Hurricane Management Group provides FEMA approved flood protection barriers and panels for residential and commercial use. These flood panels and barriers could be temporary or permanent. HMG provides installation, repair, and replacement for residential or commercial high-rise buildings in Hallandale Beach, Broward County and throughout South Florida to improve protection against flash floods, improve flood control, and reduce flood damage for those who live in tsunami, hurricane storm surge and flood zones & flood plains. Both FEMA (Federal Emergency Management Agency) and property insurance companies encourage the use of flood control barriers and panels to protect against both property damage and human casualty.
We can assist you with the design and installation of your hurricane management project to help achieve your goals. We make the entire process as effective and professional as possible, and provide you with options so that you can make the best informed decision possible. Also, we have built strong professional relationships with flood barrier and panel manufacturers. This allows us to provide quality flood protection barriers and panels at lower prices than our competition.
Types of Flood Protection:
– FEMA Flood Panels
– Flood Door Barriers
– Flood Water Barriers
– Flood Control Barriers
– Flood Defense Barriers
– Flood Barriers for Doors
– Automatic Flood Barriers
– Flood Protection Barriers
– Residential Flood Barriers for Homes
Have property near Hallandale Beach or Broward County, Florida?
Contact Us for a FREE ESTIMATE.
Broward County: (954) 256-0030
Hallandale Beach, FL
Hallandale Beach is a city in Broward County, Florida. The city is named after Luther Halland, a worker for Henry Flagler’s Florida East Coast Railroad. As of the 2010 census, the population was 37,113. It has a sizable financial district, with offices for a number of banks and brokerage houses. Due to the large number of tourists who eventually retire in the city, Hallandale Beach has one of the fastest-growing populations in Broward County and in Metro Miami. Hallandale Beach had no permanent European-descended population until the end of the 19th century. Seminole Indians hunted in the area and gathered coontie roots to produce arrowroot starch. Railroad magnate Henry Flagler, owner of the Florida East Coast Railway, recruited Luther Halland, a brother-in-law of Flagler’s agents, to found a settlement south of the community of Dania. Halland constructed a small trading post and became the first postmaster of the small community. In 1904 the first school was built, and the first church followed two years later. Hallandale was primarily a farming community; the beach was undeveloped and used by the residents only for recreational purposes. Hallandale was incorporated on May 14, 1927. By that time, a thriving community of 1,500 residents, with electricity and street lights, was in place. In 1947, Hallandale was reincorporated as a city, allowing it to expand its borders through annexation of nearby unincorporated land lying adjacent to the Atlantic shore. In August 1999, the city officially changed its name to Hallandale Beach. Hurricane Katrina first made landfall between Hallandale and Aventura, Florida. Hollywood FL is to the north. Aventura FL is to the south. Pembroke Pines is to the west.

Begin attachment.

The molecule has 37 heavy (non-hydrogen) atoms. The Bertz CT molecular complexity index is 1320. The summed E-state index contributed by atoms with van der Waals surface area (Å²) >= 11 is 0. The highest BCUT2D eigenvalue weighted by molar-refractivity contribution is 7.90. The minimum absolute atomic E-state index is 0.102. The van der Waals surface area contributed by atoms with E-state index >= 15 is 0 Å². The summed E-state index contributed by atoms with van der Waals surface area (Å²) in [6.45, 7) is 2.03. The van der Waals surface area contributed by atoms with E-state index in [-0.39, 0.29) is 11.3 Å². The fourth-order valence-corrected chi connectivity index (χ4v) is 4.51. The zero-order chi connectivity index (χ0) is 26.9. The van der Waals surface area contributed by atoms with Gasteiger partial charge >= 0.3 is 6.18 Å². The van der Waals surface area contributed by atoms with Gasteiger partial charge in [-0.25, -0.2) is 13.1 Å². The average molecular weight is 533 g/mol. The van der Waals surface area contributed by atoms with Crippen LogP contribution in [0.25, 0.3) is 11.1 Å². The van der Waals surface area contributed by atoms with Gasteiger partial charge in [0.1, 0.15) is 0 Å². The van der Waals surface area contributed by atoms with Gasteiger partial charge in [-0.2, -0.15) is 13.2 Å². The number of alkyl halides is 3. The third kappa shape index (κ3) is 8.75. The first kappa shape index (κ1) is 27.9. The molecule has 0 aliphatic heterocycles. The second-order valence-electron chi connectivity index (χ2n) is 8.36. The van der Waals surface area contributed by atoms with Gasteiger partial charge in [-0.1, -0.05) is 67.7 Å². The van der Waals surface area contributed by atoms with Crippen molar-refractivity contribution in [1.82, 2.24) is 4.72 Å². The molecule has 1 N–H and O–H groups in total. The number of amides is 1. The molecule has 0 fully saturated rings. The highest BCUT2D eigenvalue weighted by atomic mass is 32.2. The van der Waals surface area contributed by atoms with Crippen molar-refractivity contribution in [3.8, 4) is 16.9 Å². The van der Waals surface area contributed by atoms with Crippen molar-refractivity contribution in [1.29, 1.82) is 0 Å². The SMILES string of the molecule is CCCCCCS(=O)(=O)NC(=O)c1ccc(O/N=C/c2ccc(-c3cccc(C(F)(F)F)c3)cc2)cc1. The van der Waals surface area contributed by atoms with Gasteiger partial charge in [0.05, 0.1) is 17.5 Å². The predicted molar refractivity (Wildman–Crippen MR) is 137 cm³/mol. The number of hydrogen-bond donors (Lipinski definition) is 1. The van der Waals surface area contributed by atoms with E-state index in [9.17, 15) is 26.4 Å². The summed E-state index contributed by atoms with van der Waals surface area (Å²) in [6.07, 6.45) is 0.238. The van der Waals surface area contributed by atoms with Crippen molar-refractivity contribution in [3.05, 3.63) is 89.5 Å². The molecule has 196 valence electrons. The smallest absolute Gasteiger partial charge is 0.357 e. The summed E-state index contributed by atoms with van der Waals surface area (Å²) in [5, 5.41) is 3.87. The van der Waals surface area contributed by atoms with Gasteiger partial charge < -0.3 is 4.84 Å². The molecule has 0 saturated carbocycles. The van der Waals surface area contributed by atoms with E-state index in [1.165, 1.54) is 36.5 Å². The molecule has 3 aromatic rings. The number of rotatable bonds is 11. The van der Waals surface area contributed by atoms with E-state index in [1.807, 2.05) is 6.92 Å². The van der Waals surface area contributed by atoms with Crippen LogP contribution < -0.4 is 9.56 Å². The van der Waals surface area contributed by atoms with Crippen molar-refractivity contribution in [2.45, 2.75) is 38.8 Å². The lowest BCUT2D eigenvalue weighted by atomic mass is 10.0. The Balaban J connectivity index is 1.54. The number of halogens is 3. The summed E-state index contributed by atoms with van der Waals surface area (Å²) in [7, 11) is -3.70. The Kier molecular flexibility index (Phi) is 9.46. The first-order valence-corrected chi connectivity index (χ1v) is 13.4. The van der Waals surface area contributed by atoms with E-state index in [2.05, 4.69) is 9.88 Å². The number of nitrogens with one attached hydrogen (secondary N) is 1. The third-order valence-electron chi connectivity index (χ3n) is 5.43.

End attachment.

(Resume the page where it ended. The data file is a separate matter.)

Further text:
After developing on August 23, 2005, Hurricane Katrina made landfall near the border of Broward and Miami-Dade counties with 80 mph (130 km/h) winds on August 25. While it was crossing the state, Hurricane Katrina’s convection was asymmetrical, primarily located to the south and east of the center. As a result, high rainfall totals occurred in the Miami area, peaking at 16.43 in (417 mm) in Perrine. The rains caused flooding, and the combination of rains and winds downed trees and power lines, leaving 1.4 million people without power. Damage in South Florida was estimated at $523 million (2005 USD), mostly as a result of crop damage. Further south, the hurricane spawned a tornado in the Florida Keys. In the island chain, Hurricane Katrina dropped heavy rainfall and gusty winds. After emerging from Florida, Hurricane Katrina intensified into one of the strongest Atlantic hurricanes, becoming a Category 5 on the Saffir-Simpson Hurricane Scale. It moved ashore in Louisiana and Mississippi, although the hurricane’s outer periphery produced a 5.37 ft (1.64 m) storm surge in Pensacola along the panhandle. High waves caused beach erosion and closed nearby roadways. There were five tornadoes in northwestern Florida. Damage was estimated along the panhandle at $100 million. Throughout the state, the hurricane killed 14 people, of which 6 were directly related to the storm’s effects. Due to damage from Katrina, 11 Florida counties were declared federal disaster areas. On August 28, President George W. Bush declared a disaster area for Miami-Dade and Broward counties, which allocated federal funding for debris removal and other emergency services. Three days later, Monroe County was also declared a disaster area. In the two months after Hurricane Katrina struck south Florida, Hurricane Rita brushed the region in late September with tropical storm-force winds and flooding rains. In late October, Hurricane Wilma struck southwestern Florida as a major hurricane, affecting the Miami area with hurricane-force winds that left 98% of south Florida without power.
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Hurricane Management Group
Hallandale Beach, FL
Phone: (954) 256-0030
Contact Person: Michael Sorrell
Hallandale Beach FEMA Flood Barriers & Panels For Homes, Doors, Permanent